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Two Buck Chuck Has Mondavi Over a Barrel

The winery's profit drops 90% as the popularity of $1.99 bottles continues to hurt sales of its table label Woodbridge.

August 01, 2003|Jerry Hirsch | Times Staff Writer

Two Buck Chuck still is casting his shadow over California's wine industry.

On Thursday, Robert Mondavi Corp., the state's largest publicly traded wine company, reported a 90% drop in its fiscal fourth-quarter profit. The main culprit: The doggedly popular $1.99-a-bottle Charles Shaw brand sold at Trader Joe's grocery stores.

Even worse for Mondavi, Charles Shaw has spawned clones.

Company executives acknowledged that what they called "the super-value wine category" ate into sales of Mondavi's well-regarded Woodbridge table wine label, which suffered a year-over-year sales decline of 26% in California.

Trader Joe's began stocking Two Buck Chuck, as consumers know it, last summer, and now most of the large supermarket chains have their own $1.99 offerings of nicely bottled bulk wine, the kind that used to be packaged in plastic-lined boxes.

All told, Californians in the first half of the year purchased nearly 3.5 million cases of $1.99 wine, and that represented about one out of every five domestically produced bottles, said Rich Cartiere, editor of Napa Valley's Wine Market Report.

Compounding woes for Mondavi is a flood of less expensive Australian and Italian brands that have been commanding more and more shelf space.

Imports and inexpensive domestic offerings aren't problems only for Mondavi. In fact, the company's latest financial results are a window onto what plagues California's $13.5-billion wine industry:

* Too much wine: Mondavi posted a $4-million write-down of the value of its bulk wine inventory.

* Too many employees: Mondavi spent $2.9 million on employee-layoff expenses in the most recent quarter.

* Too many acres of grapes: Mondavi took a $1.2-million write-down to buy out grape- purchasing contracts.

In the quarter, net income was $1 million, or 6 cents a share, down from $10.2 million, or 62 cents, a year ago. Revenue slid 3% to $120.8 million for the period ended June 30.

For its fiscal 2003, the company was able to squeeze out a small gain in sales -- they were up 3% to $452.7 million. Full-year profit fell 32% to $17.3 million, or $1.06 a share, from $25.5 million, or $1.56, in fiscal 2002.

"Mondavi is being hit pretty hard as people go from a $5 to $7 bottle of its Woodbridge wine to a $2 bottle of Shaw," Cartiere said.

The winemaker is known for its premium Mondavi label, including its $40 Carneros Pinot Noir and its $150 Kalon Vineyard Reserve Cabernet Sauvignon. But Woodbridge is the main driver at the Oakville, Calif.-based company, accounting for 55% of revenue and about 75% of sales volume.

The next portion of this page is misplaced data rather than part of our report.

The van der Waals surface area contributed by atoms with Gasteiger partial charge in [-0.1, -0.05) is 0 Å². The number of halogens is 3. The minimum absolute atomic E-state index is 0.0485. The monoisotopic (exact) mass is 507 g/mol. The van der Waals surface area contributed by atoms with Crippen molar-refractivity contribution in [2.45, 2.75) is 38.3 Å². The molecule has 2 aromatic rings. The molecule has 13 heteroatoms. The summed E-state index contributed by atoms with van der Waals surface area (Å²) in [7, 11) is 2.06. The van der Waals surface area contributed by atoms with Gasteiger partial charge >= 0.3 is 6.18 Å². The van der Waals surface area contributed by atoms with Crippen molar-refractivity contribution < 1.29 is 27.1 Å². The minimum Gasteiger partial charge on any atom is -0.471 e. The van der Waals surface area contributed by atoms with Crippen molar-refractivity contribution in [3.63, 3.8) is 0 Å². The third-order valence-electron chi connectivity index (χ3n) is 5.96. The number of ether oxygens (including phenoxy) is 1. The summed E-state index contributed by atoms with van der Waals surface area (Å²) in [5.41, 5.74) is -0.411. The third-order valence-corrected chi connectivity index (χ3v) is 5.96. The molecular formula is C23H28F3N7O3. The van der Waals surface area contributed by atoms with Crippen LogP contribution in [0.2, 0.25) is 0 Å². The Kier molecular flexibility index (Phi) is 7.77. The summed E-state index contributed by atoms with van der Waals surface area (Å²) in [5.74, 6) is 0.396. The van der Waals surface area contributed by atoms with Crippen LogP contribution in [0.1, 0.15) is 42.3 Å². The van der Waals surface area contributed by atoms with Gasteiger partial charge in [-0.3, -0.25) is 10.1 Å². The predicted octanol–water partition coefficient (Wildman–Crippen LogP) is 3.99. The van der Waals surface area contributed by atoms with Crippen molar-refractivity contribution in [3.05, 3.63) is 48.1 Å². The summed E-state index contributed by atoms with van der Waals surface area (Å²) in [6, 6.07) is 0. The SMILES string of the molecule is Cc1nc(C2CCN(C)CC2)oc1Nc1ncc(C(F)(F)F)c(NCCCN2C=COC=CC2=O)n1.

"The Woodbridge business is still one that we need to turn around," Gregory Evans, the company's chief executive, said during a conference call with investors and Wall Street analysts Thursday.

The label's decline was especially keen in California, where Woodbridge and Bronco Wine Co.'s Charles Shaw compete head to head. Mondavi doesn't see that competition cooling off.

"Our view is that super-value wines will be here, particularly in California, for the foreseeable future and as long as there is a surplus of grapes," said Robert Philipps, a Mondavi vice president.

The overplanting of vineyards in Central and Northern California led to a surfeit of wine grapes starting about three years ago, and that drove down prices. Much of the surplus has been turned into bulk wine a la Charles Shaw.

Industry experts expect the glut will dry out, but they're divided over when.

"We think this is probably a two-year phenomenon, after which we think the economics that support these low prices will go away as supply comes into balance with demand," Philipps said.

Bill Turrentine, president of Turrentine Wine Brokerage, a company that sells about $100 million a year in wine grapes and bulk wine, said the surplus is starting to thin out, especially of Merlot and Chardonnay varietals. However, there still are more than enough Cabernet, Pinot Noir and Syrah grapes.

The industry looks to get a break from Mother Nature this year. Cartiere estimates that the harvest that starts this summer will come in at 3 million tons -- the lowest in five years.

Meanwhile, growers removed some 32,000 acres of vines during the first half of this year, mostly in the Central Valley, the source of much of the low-priced California wine. On the other hand, a similar number of grapevines has at the same time come into production, mostly in the coastal wine-growing regions, Cartiere said.

"In truth, no one really knows at this point how much surplus wine is out there," he said. "What we do know is that you can still buy it cheap, in some cases for $1.50 to $2 a gallon."

Though Mondavi has struggled in the table-wine category this year, it did better than expected selling its more expensive brands in the latest quarter.

"We think our fourth-quarter performance is beginning to show some positive trends," especially when sales to restaurants are factored in, said Chairman R. Michael Mondavi.

Wall Street seemed relieved that the numbers weren't gloomier. The company's shares rose $1.90, or 8%, to $24.99 on Nasdaq. Even with that gain, Mondavi's shares have fallen 19% this year.

"There's nothing here to indicate that great times are ahead," said Bud Leedom, an analyst with Wells Fargo Securities in San Diego. "But the expectations for the company were pretty low, and people were relieved that the news was not any worse."

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